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Becky Meyer loves getting young people outside exploring science

Feeling stressed? Head outside for a five-minute walk. Research (and your grandpa) will tell you - you'll feel a bit better afterward.

Extension educator Becky Meyer
The restorative benefits of being outdoors are well-documented. And it's not just your emotional health that improves from time outside; you can also contribute to the environmental health of your community.

Becky Meyer is an Extension educator with expertise in environment and science education. She believes that young people learn best when immersed in the content. In other words, if you want to study nature, go outside.

Case in point: Last summer Becky, together with 4-H program coordinator Tracey Anderson and partners from Lake County Soil and Water Conservation District (SWCD), ran a summer camp to connect young people to their natural environment. Over the course of six weeks, youth in two sites got outside and investigated a shared research question: Are there any invasive species in our lakes?

"We didn’t know what the kids would find. If the answer had been 'no' to their research question, that wouldn't have been very exciting for them. We knew what experts in the area had already cataloged, but we didn't know what the youth would find," Becky said.

Wrapped around the research question was a bundle of activities, like learning the scientific research method, keeping good data, meeting with SWCD and DNR officials and trapping crayfish around the six bodies of water they studied. Campers also enjoyed water recreation like kayaking, swimming and fishing. These activities were designed to help young people enjoy the outdoors and contribute to the environmental health of their local waterways.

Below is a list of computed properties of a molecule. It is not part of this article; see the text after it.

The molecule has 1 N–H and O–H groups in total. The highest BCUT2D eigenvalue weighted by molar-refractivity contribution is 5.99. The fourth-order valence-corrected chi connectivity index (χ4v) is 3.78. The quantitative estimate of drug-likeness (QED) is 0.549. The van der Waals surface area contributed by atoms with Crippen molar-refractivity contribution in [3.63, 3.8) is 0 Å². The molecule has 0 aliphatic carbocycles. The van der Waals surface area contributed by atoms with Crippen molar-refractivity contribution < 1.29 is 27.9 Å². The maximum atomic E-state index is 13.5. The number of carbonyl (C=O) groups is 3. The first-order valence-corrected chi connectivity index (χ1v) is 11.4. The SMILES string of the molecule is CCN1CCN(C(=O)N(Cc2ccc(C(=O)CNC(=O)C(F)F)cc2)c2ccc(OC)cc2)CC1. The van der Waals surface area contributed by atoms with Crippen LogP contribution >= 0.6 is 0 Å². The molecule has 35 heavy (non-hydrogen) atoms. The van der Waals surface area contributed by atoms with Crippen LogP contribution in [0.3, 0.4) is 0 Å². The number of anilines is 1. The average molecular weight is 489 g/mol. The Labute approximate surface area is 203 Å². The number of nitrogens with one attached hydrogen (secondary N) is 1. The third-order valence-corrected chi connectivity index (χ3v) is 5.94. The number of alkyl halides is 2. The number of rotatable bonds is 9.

"Youth at both sites ended up identifying new aquatic invasive species that hadn't previously been known to be there," Becky said. "That's not a good thing. But early identification means there are more chances to manage them."

4-H'er launching water craft into frozen stream
Experts sometimes resist enlisting youth to gather data, saying they don't have the expertise to do research. But Becky believes that young people are natural citizen scientists. "Kids are often the first detectors of invasive species. They often notice things first because they're out there in contact with nature. They may not be able to identify it, but they can bring it to the attention of the adults who may know more about what that thing is."

And that's exactly what happened at camp. "Most Lake County waters do not have any invasive species. It was unexpected that our campers found some." Having proved her point, Becky is now mulling how to expand the program next summer. "They kids were proud and really provided important information for our community. I'd like to give that same opportunity to more youth in our area."

By engaging kids in these outdoor learning opportunities, they can develop skills to identify what they're noticing and prompt further investigations for early detection and interventions with local authorities.  -- even when the weather is cold.


Ann Nordby
Communications & online learning
Extension Center for Youth Development

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